Does The New Federal Law On Sex Trafficking Go Too Far?


Last Friday, President Obama signed the Justice for Victims of Trafficking Act, a package of federal grant authorizations, criminal penalty enhancements and other items aimed at fighting human trafficking in the U.S. and abroad. As well-meaning as the legislation may be, the “War on Sex Trafficking” that the federal government is waging will fail, just as the “War on Drugs” has failed, writes Elizabeth Nolan Brown of Reason magazine in Politico. With almost unanimous, bipartisan support in Congress and fans ranging from evangelical Christians to Planned Parenthood, it’s easy to see the law as a rare win-win in Washington.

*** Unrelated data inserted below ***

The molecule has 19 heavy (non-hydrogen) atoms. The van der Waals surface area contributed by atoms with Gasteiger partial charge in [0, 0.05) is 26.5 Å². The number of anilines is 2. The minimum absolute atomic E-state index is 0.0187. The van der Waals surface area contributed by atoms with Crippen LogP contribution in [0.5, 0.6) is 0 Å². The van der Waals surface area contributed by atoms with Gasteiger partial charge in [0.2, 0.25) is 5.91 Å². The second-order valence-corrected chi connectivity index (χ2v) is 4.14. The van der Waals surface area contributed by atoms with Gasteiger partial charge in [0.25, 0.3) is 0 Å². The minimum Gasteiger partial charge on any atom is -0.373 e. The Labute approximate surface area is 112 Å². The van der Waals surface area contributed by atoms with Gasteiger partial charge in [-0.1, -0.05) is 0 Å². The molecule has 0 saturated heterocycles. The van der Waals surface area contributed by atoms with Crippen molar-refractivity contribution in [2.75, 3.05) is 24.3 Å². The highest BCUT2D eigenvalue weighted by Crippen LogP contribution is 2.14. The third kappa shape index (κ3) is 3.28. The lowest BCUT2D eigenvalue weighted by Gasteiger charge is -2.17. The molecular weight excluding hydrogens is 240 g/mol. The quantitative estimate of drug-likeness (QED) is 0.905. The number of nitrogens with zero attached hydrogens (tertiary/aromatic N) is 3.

Brown believes that just as giving local police and prosecutors a mandate to fight drugs led to the prosecution of low-level drug users and dealers rather than big-time drug traffickers, the fight against sex trafficking—plus federal funding to do so, contingent on arrests and convictions—sets up perverse incentives to treat everyday prostitution as sex trafficking. We’re now seeing what formerly was called “vice” work reframed as human trafficking stings. Adult sex workers, their would-be patrons, and petty pimps get swept up. Last year, the FBI ran Operation Cross Country “to recover victims of child sex trafficking,” Newark, N.J., cops identified just one 14-year-old sex trafficking victim but it arrested another 45 people for normal prostitution or pimping. In Portland one minor was recovered while 20 adult women were arrested on prostitution charges and three adults were arrested for promoting prostitution. Under the JVTA, anyone soliciting paid-sex from a minor can be arrested on federal human trafficking charges.

Comments are closed.